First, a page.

“My work and projects lykwayes being complexed things, and hardly one man being to be found fitt to give advyce in all, I never judged it worth the trouble of a Convocatione of the severall Artists, such as Messons, whose talent comonly Iyes within the four walls of a house; Wrights, for the right ordering of a roofe, and the finishing of the timber work within; gairdners for gardins, orchards, etc.”
The Earl excuses himself for not having called in the “Public Architecteurs,” but we do not know how his grandfather, whose earlier reconstructions of the Castle were of greater importance, acted. It was the common custom at the time for noblemen to engage the same craftsmen and artists as were employed by the King on the Royal Palaces.
The “Master of the King’s Works” at the time was William Schaw. He died in 1602 and his monument records that he “was most skilful in architecture, and was early recommended to great persons.” It is conceivable, therefore, that he may have had a hand in the renovation of Glamis.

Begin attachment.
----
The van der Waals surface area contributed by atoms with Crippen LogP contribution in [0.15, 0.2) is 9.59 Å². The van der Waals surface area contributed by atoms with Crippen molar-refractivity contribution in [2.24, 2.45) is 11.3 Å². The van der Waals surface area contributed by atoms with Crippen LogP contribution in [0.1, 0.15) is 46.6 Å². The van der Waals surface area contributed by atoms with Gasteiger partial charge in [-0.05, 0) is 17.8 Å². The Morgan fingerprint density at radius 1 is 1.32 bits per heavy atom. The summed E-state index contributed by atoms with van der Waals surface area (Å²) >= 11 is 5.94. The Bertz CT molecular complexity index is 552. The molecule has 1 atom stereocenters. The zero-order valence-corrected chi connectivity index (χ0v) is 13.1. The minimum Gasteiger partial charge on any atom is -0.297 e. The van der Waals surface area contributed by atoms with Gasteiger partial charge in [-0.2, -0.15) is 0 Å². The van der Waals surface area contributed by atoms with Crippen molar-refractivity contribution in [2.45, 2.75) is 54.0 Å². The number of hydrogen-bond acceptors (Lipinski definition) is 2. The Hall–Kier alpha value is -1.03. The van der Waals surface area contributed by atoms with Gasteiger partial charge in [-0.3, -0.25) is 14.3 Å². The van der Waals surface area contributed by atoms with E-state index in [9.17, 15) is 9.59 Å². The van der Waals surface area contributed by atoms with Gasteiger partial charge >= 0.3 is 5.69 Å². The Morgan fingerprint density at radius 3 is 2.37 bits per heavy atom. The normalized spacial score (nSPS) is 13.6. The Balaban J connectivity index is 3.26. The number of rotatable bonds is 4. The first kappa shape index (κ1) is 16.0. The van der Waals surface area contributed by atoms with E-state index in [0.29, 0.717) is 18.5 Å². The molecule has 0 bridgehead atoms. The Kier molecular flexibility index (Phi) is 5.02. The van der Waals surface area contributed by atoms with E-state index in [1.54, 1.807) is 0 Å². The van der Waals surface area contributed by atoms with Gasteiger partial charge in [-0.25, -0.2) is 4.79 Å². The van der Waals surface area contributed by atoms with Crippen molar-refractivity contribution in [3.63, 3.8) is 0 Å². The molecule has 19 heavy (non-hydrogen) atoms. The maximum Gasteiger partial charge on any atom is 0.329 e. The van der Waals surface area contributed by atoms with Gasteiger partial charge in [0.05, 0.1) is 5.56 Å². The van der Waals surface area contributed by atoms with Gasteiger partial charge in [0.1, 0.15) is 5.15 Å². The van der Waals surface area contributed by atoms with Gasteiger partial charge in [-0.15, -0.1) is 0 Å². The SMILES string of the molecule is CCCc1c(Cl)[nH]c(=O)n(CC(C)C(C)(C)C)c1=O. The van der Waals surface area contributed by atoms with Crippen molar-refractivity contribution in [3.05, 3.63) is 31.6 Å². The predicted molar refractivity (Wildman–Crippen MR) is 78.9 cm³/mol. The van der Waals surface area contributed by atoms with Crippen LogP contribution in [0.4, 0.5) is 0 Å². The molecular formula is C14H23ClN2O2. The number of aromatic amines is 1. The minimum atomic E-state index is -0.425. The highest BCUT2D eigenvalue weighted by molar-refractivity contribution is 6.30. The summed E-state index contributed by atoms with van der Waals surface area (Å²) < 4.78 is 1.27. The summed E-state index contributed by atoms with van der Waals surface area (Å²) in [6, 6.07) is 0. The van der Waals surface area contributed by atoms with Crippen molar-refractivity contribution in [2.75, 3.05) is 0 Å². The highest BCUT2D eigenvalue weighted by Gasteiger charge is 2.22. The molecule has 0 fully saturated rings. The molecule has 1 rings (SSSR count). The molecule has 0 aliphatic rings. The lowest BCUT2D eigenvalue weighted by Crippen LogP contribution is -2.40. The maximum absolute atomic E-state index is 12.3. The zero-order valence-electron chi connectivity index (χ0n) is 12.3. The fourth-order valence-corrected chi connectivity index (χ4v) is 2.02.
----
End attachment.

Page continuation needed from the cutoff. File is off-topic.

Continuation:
Earl Patrick added the north-west wing, which balances that on the opposite side of the tower. He describes the plan of Glamis as follows: “The old house stands now in the middle, with two wings, whereof that upon the east syd cost me a new roofe, the other on the west syd was founded and finished by myself.”